• Strategies for teaching self-care skills, to both patients and providers, and engaging patients and families in healthcare redesign and delivery


Michael VallisMichael Vallis Ph.D., R. Psych. is a registered health psychologist practicing at the Nova Scotia Health Authority - Central Zone, Halifax, and cross-appointed to Dalhousie University as Associate Professor in Family Medicine and Psychiatry and Adjunct Professor in Psychology and Health and Human Performance. He obtained his Ph.D. from the University of Western Ontario, London and his main area of expertise is in adult health psychology, with a clinical emphasis on diabetes, obesity, cardiovascular risk and gastroenterology. He has developed the Behaviour Change Institute, a training program for lifestyle counselling skills for physicians, nurses, dieticians and other healthcare providers. He regularly supervises clinical and academic students at Dalhousie and is active in research on motivation, behavioural change and adaptation to chronic disease. He is an Associate Editor of the Canadian Journal of Diabetes, is the Canadian Lead for the Diabetes Attitudes, Wishes and Needs 2 study (DAWN2), is the Canadian Co-Lead and on the International Steering Committee of the IBD Connect project. He is an academic mentor for the Canadian Foundation of HealthCare Improvement’s Atlantic Healthcare Collaboration and was recently awarded a Queen’s Diamond Jubilee Medal by the Canadian Diabetes Association.

Donna MacAuslandDonna MacAusland (Health PEI), is the Primary Health Care Program Development Lead with Community Health of Health PEI (includes primary care networks, public health and home care, geriatric and palliative care programs). Much of her current work is about building Primary Care and Chronic Disease Prevention and Management through collaborative relationships, teambuilding, integration of services and front-line training coordination. Previous work with government includes Primary Care Analyst, Provincial Project Lead/Coordinator for Primary (Health) Care Redesign, Manager of Primary Health Care Policy, Hospital Services Planner (air and ground ambulance), Coordinator in Long Term Care (public & private sectors), Health Human Resources Planner/Trainer, and Organizational Development Facilitator.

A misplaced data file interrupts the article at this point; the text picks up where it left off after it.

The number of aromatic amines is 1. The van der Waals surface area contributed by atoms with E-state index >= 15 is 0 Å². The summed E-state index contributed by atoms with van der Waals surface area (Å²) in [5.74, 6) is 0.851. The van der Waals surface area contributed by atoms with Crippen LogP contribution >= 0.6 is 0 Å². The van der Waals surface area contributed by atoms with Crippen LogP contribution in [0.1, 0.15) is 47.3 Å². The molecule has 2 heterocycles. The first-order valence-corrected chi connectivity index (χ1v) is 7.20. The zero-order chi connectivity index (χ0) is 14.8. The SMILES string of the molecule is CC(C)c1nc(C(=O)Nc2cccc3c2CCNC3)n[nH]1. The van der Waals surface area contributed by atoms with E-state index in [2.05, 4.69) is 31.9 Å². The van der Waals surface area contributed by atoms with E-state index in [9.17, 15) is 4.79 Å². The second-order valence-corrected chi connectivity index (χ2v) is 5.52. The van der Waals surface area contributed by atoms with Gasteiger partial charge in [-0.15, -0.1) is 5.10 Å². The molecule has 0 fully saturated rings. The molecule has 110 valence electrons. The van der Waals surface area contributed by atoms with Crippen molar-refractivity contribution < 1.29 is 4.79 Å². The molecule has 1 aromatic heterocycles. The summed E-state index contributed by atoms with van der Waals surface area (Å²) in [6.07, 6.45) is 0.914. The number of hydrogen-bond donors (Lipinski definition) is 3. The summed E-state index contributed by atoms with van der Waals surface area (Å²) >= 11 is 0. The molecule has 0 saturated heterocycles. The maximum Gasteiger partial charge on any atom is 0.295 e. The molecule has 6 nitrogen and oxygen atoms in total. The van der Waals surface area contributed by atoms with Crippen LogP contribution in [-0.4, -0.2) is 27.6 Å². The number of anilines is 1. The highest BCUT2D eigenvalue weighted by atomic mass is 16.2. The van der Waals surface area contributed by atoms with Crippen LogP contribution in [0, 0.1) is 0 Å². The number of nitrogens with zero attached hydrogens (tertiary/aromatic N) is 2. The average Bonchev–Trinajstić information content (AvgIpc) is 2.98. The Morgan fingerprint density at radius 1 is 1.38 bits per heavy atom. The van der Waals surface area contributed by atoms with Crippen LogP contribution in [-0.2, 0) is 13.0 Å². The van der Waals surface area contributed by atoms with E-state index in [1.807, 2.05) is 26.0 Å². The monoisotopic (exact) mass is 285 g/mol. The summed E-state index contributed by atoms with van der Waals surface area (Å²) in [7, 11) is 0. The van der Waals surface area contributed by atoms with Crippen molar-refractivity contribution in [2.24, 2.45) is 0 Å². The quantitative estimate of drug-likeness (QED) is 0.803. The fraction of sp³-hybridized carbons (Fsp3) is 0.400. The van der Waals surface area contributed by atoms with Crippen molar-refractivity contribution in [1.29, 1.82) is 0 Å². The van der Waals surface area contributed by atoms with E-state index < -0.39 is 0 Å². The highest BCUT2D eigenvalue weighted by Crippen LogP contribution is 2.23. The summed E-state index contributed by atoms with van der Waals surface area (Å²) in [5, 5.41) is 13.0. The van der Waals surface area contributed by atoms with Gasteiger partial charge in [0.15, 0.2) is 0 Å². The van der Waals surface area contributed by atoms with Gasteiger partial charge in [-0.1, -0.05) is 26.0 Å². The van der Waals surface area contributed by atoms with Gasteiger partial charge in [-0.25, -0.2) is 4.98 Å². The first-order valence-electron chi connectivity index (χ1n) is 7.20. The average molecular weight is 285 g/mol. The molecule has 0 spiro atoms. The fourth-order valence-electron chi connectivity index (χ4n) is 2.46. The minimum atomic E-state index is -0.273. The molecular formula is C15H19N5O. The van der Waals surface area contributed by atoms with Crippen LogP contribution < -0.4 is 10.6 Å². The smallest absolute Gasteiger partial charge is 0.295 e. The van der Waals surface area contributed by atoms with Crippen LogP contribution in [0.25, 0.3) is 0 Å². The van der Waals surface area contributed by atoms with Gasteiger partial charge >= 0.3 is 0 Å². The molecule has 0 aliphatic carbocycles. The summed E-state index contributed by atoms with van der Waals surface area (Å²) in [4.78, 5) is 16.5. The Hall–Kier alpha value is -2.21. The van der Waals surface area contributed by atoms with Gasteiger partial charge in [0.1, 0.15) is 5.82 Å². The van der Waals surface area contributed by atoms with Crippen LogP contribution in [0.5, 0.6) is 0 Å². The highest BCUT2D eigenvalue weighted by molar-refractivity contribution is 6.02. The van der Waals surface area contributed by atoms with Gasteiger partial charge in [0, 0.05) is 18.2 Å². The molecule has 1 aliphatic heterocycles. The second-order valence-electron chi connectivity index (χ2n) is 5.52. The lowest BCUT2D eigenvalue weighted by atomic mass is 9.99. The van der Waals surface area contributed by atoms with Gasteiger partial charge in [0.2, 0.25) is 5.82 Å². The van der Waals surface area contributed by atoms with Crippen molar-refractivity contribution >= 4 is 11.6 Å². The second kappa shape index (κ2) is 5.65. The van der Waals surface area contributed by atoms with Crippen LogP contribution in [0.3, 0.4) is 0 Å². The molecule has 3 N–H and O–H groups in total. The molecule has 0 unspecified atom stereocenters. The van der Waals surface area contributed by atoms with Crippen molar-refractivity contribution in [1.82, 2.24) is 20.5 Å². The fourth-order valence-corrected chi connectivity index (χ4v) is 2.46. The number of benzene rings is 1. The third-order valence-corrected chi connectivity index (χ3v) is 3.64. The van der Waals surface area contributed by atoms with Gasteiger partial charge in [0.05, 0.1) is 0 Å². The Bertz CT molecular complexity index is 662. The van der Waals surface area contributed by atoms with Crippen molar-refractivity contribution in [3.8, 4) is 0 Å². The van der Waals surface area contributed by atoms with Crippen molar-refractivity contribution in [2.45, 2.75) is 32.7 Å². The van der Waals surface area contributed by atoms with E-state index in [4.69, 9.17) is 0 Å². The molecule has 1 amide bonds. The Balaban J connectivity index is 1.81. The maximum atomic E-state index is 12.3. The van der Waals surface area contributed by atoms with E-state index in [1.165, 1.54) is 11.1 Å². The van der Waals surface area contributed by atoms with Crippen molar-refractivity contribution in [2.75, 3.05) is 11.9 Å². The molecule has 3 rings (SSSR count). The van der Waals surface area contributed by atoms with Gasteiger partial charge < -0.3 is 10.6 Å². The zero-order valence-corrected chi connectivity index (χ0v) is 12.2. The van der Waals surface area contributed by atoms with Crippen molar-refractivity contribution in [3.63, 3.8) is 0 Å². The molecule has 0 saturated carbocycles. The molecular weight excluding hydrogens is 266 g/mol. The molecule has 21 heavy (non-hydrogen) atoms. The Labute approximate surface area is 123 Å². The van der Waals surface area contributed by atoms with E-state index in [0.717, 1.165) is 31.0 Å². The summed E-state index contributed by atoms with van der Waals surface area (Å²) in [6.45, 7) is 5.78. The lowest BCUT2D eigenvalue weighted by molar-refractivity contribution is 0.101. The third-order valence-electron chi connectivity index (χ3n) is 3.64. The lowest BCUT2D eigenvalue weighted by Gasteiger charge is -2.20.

Meghan RossiterMeghan Rossiter, BPhil, MA, is Regional Liaison, Collaboration for Innovation and Improvement, Canadian Foundation for Healthcare Improvement, located in the Atlantic Provinces. She brings a background in qualitative research linked to effective governance and public policy theories, with professional interest in health systems. She is responsible for supporting CFHI’s Atlantic Healthcare Collaboration (AHC) and INSPIRED Approaches to COPD Collaborative as a main point of contact. Meghan holds a Bachelor’s degree in Interdisciplinary Leadership from the University of New Brunswick’s Renaissance College program and a Master of Arts in Public Administration from the University of Ottawa.